It seems at the first observation that disproportionately high weightage has been given to the criteria for extent of pigmentation. However, in the final evaluation remaining three criteria of the color match and the complications of the recipient and the donor site have a greater impact. In the absence of an excellent/good color match, the outcome in our second patient could not exceed beyond the poor/fair category in spite of achieving significant pigmentation. So to achieve an outcome beyond poor category, one has to have 30% or more of maximum possible scoring. The major bulk of scoring for an essentially successful outcome is the high score given to the EOP, which is the most important goal of therapy (the maximum EOP score being 70% of the maximum possible score). The maximum score in the color match criteria is 6, which is about 30% of the maximum possible total score. The degree of color match is important to achieve a higher score category. Thus the seemingly low score of color match (maximum figure of 6) has a significant impact on the final outcome. Our first, second, seventh, tenth and eleventh cases highlight the importance of complications over recipient area in this system. Eighth case highlights that the complications over donor area may affect the outcome evaluation adversely in this system. Nineth and twelfth cases demonstrate that spread of pigmentation over most of the depigmented area with good to excellent color match, in the absence of moderate to severe complications at both recipient and donor areas, result in an excellent outcome. Our suggestion of evaluation of results at least one year after transplantation procedure is justified by our first case. In this case the disease reactivated and affected the results five months after the surgical procedure. Such adverse events can also occur after a period of more than one year but they are rare enough to be ignored. Any vitiligo patch, stable for one year, is less likely to reactivate later.

For any evaluation system to be useful, the outcome variables must be clearly defined, as objectively as is possible and should have adequate clinical and biological significance.[11] We feel that the proposed scoring system fulfils most of these needs. Presently available means cannot make this evaluation system absolutely objective. However, the use of computerised digital image analysis for measuring the extent of pigmentation and colour match[12] may make the scoring system even more objective and may further improve its accuracy. This can eliminate the inter-observer variation in at least first two criteria of our evaluation system.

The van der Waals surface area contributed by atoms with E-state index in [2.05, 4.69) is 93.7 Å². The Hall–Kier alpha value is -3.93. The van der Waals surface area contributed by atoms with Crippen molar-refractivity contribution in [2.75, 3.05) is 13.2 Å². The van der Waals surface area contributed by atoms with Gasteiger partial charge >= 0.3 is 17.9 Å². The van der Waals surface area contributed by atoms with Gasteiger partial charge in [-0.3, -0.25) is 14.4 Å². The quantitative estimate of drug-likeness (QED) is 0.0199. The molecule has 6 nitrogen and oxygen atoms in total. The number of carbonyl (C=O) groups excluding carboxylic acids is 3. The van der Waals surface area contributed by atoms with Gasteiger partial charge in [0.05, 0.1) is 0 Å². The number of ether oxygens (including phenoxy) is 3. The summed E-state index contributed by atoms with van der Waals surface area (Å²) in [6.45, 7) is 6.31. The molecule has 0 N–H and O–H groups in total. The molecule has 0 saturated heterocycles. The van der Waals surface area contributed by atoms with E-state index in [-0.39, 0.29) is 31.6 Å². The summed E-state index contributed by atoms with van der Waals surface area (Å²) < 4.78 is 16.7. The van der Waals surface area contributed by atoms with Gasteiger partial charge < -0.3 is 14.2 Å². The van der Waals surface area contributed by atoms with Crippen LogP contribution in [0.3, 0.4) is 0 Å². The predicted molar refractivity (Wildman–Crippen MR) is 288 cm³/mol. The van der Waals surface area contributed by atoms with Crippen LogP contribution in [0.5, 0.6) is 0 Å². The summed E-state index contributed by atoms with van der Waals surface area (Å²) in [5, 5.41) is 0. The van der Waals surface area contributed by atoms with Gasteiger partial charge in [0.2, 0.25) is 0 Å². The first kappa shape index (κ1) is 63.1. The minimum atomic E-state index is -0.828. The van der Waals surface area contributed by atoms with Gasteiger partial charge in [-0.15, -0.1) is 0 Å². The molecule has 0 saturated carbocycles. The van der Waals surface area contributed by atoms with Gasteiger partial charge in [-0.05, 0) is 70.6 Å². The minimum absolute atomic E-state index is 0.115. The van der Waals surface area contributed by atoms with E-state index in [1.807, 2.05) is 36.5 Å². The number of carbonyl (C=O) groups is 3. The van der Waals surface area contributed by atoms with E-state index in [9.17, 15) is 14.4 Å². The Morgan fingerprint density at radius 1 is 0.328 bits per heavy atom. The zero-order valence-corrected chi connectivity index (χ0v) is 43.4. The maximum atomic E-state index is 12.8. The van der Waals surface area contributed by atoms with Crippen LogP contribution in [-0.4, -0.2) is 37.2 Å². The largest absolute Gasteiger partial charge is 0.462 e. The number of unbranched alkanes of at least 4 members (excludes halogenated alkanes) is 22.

An unavoidable limitation of our scoring system is variation in the perception of the patient of his problem of vitiligo and complications resulting from surgery. In some pigmented races where vitiligo is a social taboo,[13] the only concern of most patients is the pigmentation. On the other hand, in the light colored races, aesthetic aspects like color match and overall appearance of the lesions are of at least equal significance in addition to the pigmentation. However, we feel that unaffected by the patient′s perception, a scientific evaluation system should consider all four above-mentioned criteria.

References
1.
Njoo MD, Westerhof W, Bos JD, et al. A systematic review of autologous transplantation methods in vitiligo. Arch Dermatol 1998;134:1543-1549.
[Google Scholar]
2.
Falabella R. Repigmentation of stable Leukoderma by autologous mini-grafting. J Dermatol Surg Oncol 1986;12:172-179.
[Google Scholar]
3.
Mutalik S. Transplantation of melanocytes by epidermal grafting: an Indian experience. J Dermatol Surg Oncol 1993;19:231-234.
[Google Scholar]
4.
Gupta S, Shroff S, Gupta S. Modified technique of suction blistering of epidermal grafting in vitiligo. Int J Dermatol 1999;38:306-309.
[Google Scholar]
5.
Khan AM, Cohen MJ. Repigmentation in vitiligo patients. melancocytes transfer via ultra-thin grafts. Dermatol Surg 1998;24:365-367.
[Google Scholar]
6.
Olsson MJ, Juhlin L. Leucoderma treated by transplantation of a basal cell layer enriched suspension. Br J Dermatol 1998;138:644-648.
[Google Scholar]
7.
Lerner AB, Halaban R, Klaus SN, et al. Transplantation of human melanocytes. J Invest Dermatol 1987;89:219-224.
[Google Scholar]
8.
Platt RT, Brysk MM, Newton RC, et al. A surgical treatment for vitiligo: autologous cultured epithelial grafts. J Dermatol Surg Oncol 1989;15:1161-1166.
[Google Scholar]
9.
Ladhoni S.The need for evidence-based management of skin diseases. Int J Dermatol 1997;36:17-22.
[Google Scholar]
10.
Hann SK, Im S, Bong HW, et al. Treatment of stable vitiligo with autologous epidermal grafting and PUVA. J Am Acad Dermatol 1995;32:943-948.
[Google Scholar]
11.
Bigby M, Gadenne AS. Understanding and evaluating clinical trials. J Am Acad Dermatol 1996;34:555-590.
[Google Scholar]
12.
Boersma BR, Westerhof W, Bos JD. Repigmentation in vitiligo by autologous minigrafting: Results in nineteen patients. J Am Acad Dermatol 1995;33:990-995.
[Google Scholar]
13.
Mosher DB, Fitzpatrick TB, Hori V, et al. Disorders of pigmentation. In:Fitzpatrick TB, Eisen AZ, Wolff K, et al, eds. Dermatology in General Medicine. 4'ed. New York NY:McGraw Hill Inc; 1993:903.
[Google Scholar]
Show Sections